The Browns aren't looking to just the NFL ranks to try to find their head coach of the future. College coaches have also caught their eye, especially Auburn Tigers head coach Gus Malzahn.
Malzahn and his high-energy, no-huddle offense (he even wrote a book about it) helped propel the Tigers from being winless in the SEC in 2012 to becoming SEC champions and reaching the BCS championship game. As Mary Kay Cabot of the Cleveland Plain-Dealer points out, Malzahn has become attractive to the Browns for similar reasons as Chip Kelly, whom they pursued last year.
Malzahn has never coached in the NFL, however, and is coming off of his first year at Auburn where he turned the football program around in record time. Malzahn doesn't seem interested in the Browns head coaching job or in leaving Auburn, saying on Friday per Dan Greenspan of NFL.com, "I'm happy at Auburn. I think I've made that clear," which doesn't bode well for the Browns convincing him to interview, let alone come on board.
It's understandable why the Browns would covet Malzahn's services, especially with last year's infatuation with Kelly and their need to provide a spark to their offense. But Malzahn isn't likely to be tempted into the NFL now that he has the opportunity to build an SEC dynasty at Auburn.
James Franklin, Vanderbilt Commodores Head Coach
Another offensive-minded college coach on the Browns' radar right now is Vanderbilt's James Franklin, and this time, it's one they could realistically hire. Franklin and the Browns are expected to meet sometime this week, according to ESPN's Adam Schefter, per Pat McManamon of ESPN.com.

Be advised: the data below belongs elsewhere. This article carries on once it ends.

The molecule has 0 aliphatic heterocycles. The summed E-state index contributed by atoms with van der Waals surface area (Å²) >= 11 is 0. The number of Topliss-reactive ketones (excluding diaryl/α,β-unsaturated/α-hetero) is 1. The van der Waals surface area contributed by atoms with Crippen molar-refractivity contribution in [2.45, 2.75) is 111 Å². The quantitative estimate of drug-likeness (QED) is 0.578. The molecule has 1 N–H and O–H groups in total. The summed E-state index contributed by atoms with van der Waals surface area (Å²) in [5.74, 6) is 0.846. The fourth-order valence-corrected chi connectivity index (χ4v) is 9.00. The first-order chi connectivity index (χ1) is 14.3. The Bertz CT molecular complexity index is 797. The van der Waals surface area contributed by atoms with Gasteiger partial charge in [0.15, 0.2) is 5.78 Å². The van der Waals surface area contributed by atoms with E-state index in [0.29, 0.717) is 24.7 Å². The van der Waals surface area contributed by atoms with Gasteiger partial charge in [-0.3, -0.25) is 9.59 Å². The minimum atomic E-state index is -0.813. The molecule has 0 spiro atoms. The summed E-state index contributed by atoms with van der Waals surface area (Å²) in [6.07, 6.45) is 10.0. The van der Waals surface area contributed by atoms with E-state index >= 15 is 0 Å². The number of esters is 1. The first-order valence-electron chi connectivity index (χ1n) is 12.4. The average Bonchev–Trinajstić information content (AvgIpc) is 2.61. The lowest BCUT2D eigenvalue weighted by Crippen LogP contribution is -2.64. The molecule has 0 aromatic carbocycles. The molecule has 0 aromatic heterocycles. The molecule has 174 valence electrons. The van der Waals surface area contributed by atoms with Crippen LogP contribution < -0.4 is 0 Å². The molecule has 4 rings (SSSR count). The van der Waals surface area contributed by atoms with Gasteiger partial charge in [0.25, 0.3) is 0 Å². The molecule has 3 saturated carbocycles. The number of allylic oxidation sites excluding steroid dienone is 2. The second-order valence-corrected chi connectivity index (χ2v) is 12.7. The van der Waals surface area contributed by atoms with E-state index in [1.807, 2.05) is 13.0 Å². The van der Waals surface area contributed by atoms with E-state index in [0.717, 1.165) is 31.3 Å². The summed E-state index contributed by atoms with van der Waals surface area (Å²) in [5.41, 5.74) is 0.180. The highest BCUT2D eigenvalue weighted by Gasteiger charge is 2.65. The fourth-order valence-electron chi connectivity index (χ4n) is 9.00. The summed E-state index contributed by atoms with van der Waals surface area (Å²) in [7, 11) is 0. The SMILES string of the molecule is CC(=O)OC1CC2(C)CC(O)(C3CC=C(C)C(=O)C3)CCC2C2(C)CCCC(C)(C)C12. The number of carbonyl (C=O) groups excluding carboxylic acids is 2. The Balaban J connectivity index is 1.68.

Franklin has been Vanderbilt's head coach since 2011 and has a 24-15 win-loss record over that span. He's had one year in the NFL, serving as the Green Bay Packers wide receiver coach in 2005.
Who would you prefer the Browns hire to be their next head coach?
Franklin's college coaching experience has taken him to schools big and small and he's had various duties to match his many locations. He was tight ends coach at Washington State, receivers coach at Idaho State and offensive coordinator at Maryland before heading to Vanderbilt.
Franklin has been noncommittal about wanting to return to Vanderbilt next year, but he did say in a postgame news conference following the BBVA Compass Bowl that he is "really, really excited about next year and what we’re building and the direction we’re going, and this is just the beginning," regarding his team on Saturday.
But Franklin is indeed meeting with the Browns and, of the candidates not named Josh McDaniels, would be the best fit in Cleveland. He's a smart, offensive mind who turned around Vanderbilt in quick order, just like Malzahn in Auburn. And unlike Malzahn, he is also open to an NFL job for 2014.
Though Franklin's NFL experience has been marginal, to say the least, Kelly's success in Philadelphia in just one year points to the potential rewards that can be reaped by taking a risk with a somewhat unproven coach.
The Two Big No's
Worth mentioning are the rumors surrounding the Browns' supposed interest in Oklahoma head coach Bob Stoops and former Ohio Sate head coach Jim Tressel. The former report came from Tony Softli of St. Louis 101 ESPN radio and was further fanned by Stoops' comments when asked about his interest in the Browns. The latter came from Akron radio station Fox Sports 1350.
Neither have proven to be true. Stoops, who said, "you never know," when asked about his interest in the Browns is not on the team's list of candidates, according to Mary Kay Cabot of Northeast Ohio Media Group. Neither is Tressel, Cabot said in another report, although the Browns did acknowledge interest in other college coaches.